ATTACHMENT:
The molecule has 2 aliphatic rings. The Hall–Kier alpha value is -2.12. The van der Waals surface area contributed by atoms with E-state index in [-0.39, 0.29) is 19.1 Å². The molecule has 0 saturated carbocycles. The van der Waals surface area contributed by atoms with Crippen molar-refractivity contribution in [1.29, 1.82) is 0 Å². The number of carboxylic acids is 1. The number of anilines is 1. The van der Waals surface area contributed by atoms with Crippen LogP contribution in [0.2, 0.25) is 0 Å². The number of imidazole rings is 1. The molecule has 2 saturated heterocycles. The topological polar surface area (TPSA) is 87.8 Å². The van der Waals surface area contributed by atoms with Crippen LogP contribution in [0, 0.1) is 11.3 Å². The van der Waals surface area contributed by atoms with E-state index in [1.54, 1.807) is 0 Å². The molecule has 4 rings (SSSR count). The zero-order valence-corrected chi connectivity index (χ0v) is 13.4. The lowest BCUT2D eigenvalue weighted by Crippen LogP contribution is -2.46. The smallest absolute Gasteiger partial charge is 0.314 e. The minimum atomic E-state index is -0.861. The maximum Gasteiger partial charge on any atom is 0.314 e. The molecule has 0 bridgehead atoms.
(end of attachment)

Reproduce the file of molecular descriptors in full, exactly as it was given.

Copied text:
The molecule has 2 aliphatic rings. The Hall–Kier alpha value is -2.12. The van der Waals surface area contributed by atoms with E-state index in [-0.39, 0.29) is 19.1 Å². The molecule has 0 saturated carbocycles. The van der Waals surface area contributed by atoms with Crippen molar-refractivity contribution in [1.29, 1.82) is 0 Å². The number of carboxylic acids is 1. The number of anilines is 1. The van der Waals surface area contributed by atoms with Crippen LogP contribution in [0.2, 0.25) is 0 Å². The number of imidazole rings is 1. The molecule has 2 saturated heterocycles. The topological polar surface area (TPSA) is 87.8 Å². The van der Waals surface area contributed by atoms with Crippen LogP contribution in [0, 0.1) is 11.3 Å². The van der Waals surface area contributed by atoms with E-state index in [1.54, 1.807) is 0 Å². The molecule has 4 rings (SSSR count). The zero-order valence-corrected chi connectivity index (χ0v) is 13.4. The lowest BCUT2D eigenvalue weighted by Crippen LogP contribution is -2.46. The smallest absolute Gasteiger partial charge is 0.314 e. The minimum atomic E-state index is -0.861. The maximum Gasteiger partial charge on any atom is 0.314 e. The molecule has 0 bridgehead atoms.